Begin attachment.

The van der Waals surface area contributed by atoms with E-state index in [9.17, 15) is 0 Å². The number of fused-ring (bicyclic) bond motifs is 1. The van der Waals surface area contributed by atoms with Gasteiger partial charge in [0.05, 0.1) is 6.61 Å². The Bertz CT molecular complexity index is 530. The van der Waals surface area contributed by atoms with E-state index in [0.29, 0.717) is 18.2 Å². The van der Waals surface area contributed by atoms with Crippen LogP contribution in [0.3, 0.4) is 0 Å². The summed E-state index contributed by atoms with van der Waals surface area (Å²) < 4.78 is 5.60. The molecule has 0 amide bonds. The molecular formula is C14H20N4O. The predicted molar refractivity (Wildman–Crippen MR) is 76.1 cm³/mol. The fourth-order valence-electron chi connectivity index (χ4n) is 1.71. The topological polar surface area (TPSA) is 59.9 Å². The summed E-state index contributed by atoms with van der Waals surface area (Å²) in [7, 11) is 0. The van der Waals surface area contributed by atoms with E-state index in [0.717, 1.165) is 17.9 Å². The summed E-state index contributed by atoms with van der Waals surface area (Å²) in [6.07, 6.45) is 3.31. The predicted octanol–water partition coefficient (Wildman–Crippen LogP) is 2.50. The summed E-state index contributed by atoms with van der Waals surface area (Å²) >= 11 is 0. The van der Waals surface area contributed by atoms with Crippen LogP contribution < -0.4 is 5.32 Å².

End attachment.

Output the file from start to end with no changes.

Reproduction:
The van der Waals surface area contributed by atoms with E-state index in [9.17, 15) is 0 Å². The number of fused-ring (bicyclic) bond motifs is 1. The van der Waals surface area contributed by atoms with Gasteiger partial charge in [0.05, 0.1) is 6.61 Å². The Bertz CT molecular complexity index is 530. The van der Waals surface area contributed by atoms with E-state index in [0.29, 0.717) is 18.2 Å². The van der Waals surface area contributed by atoms with Crippen LogP contribution in [0.3, 0.4) is 0 Å². The summed E-state index contributed by atoms with van der Waals surface area (Å²) < 4.78 is 5.60. The molecule has 0 amide bonds. The molecular formula is C14H20N4O. The predicted molar refractivity (Wildman–Crippen MR) is 76.1 cm³/mol. The fourth-order valence-electron chi connectivity index (χ4n) is 1.71. The topological polar surface area (TPSA) is 59.9 Å². The summed E-state index contributed by atoms with van der Waals surface area (Å²) in [7, 11) is 0. The van der Waals surface area contributed by atoms with E-state index in [0.717, 1.165) is 17.9 Å². The summed E-state index contributed by atoms with van der Waals surface area (Å²) in [6.07, 6.45) is 3.31. The predicted octanol–water partition coefficient (Wildman–Crippen LogP) is 2.50. The summed E-state index contributed by atoms with van der Waals surface area (Å²) >= 11 is 0. The van der Waals surface area contributed by atoms with Crippen LogP contribution < -0.4 is 5.32 Å².